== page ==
VMware made its big "private cloud" pitch last week with its introduction of vSphere. Not to be outdone, Microsoft is fleshing out its private cloud positioning at the annual Microsoft Management Summit this week in Las Vegas.
Whether or not they admit it publicly (or just express their misgivings relatively privately), Microsoft officials know the "private cloud" is just the newest way of talking about an on-premise datacenter. Sure, it's not exactly the same mainframe-centric datacenter IT admins may have found themselves outfitting a few years ago. But, in a nutshell, server + virtualization technology + integrated security/management/billing = private cloud.
Microsoft's "official" description of the distinction between private and public clouds basically says as much. From a press release the company issued this morning:
The private cloud: "By employing techniques like virtualization, automated management, and utility-billing models, IT managers can evolve the internal datacenter into a 'private cloud' that offers many of the performance, scalability, and cost-saving benefits associated with public clouds. Microsoft provides the foundation for private clouds with infrastructure solutions to match a range of customer sizes, needs and geographies.
The public cloud: "Cloud computing is expanding the traditional web-hosting model to a point where enterprises are able to off-load commodity applications to third-party service providers (hosters) and, in the near future, the Microsoft Azure Services Platform. Using Microsoft infrastructure software and Web-based applications, the public cloud allows companies to move applications between private and public clouds."
Microsoft recently got tripped up by the public cloud lingo when company execs gave off confusing mixed signals regarding whether or not Microsoft planned to make its Azure cloud operating system available to IT customers to use on-premise. In the end, the Softies admitted Azure was not something Microsoft planned to allow others to run in their own datacenters, but promised they'd make a solid private cloud platform, based on Windows Server, Hyper-V and other Microsoft wares, available to customers who were less enthusiastic about moving their data and apps to a Microsoft-hosted datacenter.
Is there more Microsoft could and should do to make the concept of the "private cloud" more meaningful? One reader says there is:
"It would take a helluva lotta development and testing to emulate Azure's automatic scale-out and scale-up, semi-automatic app deployment and other 'autonomic' Azure features to enable multi-tenant services. This is especially true with SQL Data Services (SDS) moving to a fully(?) relational model and needing some way to automate partitioning of SQL Server instances."
For now, Microsoft is touting a handful of shipping and/or soon-to-be-shipping tools and services as fleshing out its private cloud, including:
- The already announced Dynamic Datacenter Toolkit for Enterprises and Dynamic Datacenter Toolkit for Hosters. The former is a bunch of tools, service-level agreements and tech and marketing guidance to help IT users deploy Microsoft products in their datacenters; the latter is the same kinds of tools and guidance aimed at hosting partners developing on-demand managed services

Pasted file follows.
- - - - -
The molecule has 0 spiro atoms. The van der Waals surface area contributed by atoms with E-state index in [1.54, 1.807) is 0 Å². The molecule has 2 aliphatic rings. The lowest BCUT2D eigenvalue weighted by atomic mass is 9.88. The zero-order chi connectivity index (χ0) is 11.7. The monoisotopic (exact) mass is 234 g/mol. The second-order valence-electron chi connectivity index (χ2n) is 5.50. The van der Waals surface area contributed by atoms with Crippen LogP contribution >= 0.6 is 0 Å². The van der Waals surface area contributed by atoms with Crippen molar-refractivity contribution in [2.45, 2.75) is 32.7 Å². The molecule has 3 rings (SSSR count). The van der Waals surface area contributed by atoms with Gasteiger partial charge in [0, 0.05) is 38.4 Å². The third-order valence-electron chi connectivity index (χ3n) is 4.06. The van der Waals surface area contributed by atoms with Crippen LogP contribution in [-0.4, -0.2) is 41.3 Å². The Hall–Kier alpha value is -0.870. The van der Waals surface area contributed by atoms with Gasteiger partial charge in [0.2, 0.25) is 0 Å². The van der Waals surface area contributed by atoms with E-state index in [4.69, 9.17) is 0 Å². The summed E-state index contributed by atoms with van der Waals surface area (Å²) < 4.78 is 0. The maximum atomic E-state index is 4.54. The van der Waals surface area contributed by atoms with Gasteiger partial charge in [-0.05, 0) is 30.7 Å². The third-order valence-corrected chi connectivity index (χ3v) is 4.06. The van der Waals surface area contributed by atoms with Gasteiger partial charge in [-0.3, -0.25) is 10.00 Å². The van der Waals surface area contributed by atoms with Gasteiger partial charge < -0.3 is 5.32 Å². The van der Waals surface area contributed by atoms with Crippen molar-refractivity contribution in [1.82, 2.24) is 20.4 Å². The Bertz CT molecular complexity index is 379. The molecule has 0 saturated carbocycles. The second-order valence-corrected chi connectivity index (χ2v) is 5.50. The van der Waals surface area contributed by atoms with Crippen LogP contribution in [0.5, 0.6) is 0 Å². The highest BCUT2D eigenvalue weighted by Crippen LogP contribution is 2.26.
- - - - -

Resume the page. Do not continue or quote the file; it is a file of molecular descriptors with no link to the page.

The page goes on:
- System Center Online Desktop Manager, an integrated security and management tool that will provide desktop management capabilities in the form of an online service. The service is due to go to beta before the end of this year. (I guess that's at least one of the pieces of the anticipated Microsoft-hosted "System Center Online" offerings.)
- Forefront Online Security for Exchange, a new service that is in beta and is the first of Microsoft's expected stable of hosted security offerings that the company will release under the "Forefront Online" name
- Microsoft's now-shipping Business Productivity Online Suite (BPOS) of communications and collaboration software
- System Center Operations Manager 2007 R2, a final release of which is planned within 60 days
Update (April 29): In an April 28 blog posting, Microsoft Senior Director of Development Platform Management Steven Martin added some more "here now" and "coming soon" items to Microsoft's list of what if offers "private cloud" customers. In the here now category Martin included: Management tools like VMM, which allow users to "connect the compute power from your servers into a single, logical resource"; and provide automated provisioning of compute resources. On his coming soon list, Martin listed a number of Windows Server 2008 R2 features, like live-migration support for Hyper-V; larger VM support (for 32 and 64-bit VMs with up to 64GB of memory per VM); and the ability to boot from VHD and clustered shared volumes. Martin reiterated that the Windows Server and Azure teams are sharing code and knowledge and said Microsoft's ultimate goal is to make the Azure Services platform and an enterprise data center "technically speaking, largely indistinguishable."
What's your take? Is "private cloud" just a euphemism for on-premise datacenter? Or could and should there be other products, licensing arrangements, and services available to users who want to act as their own hosting agents? What would Microsoft need to put into a "private cloud" solution to get you onboard?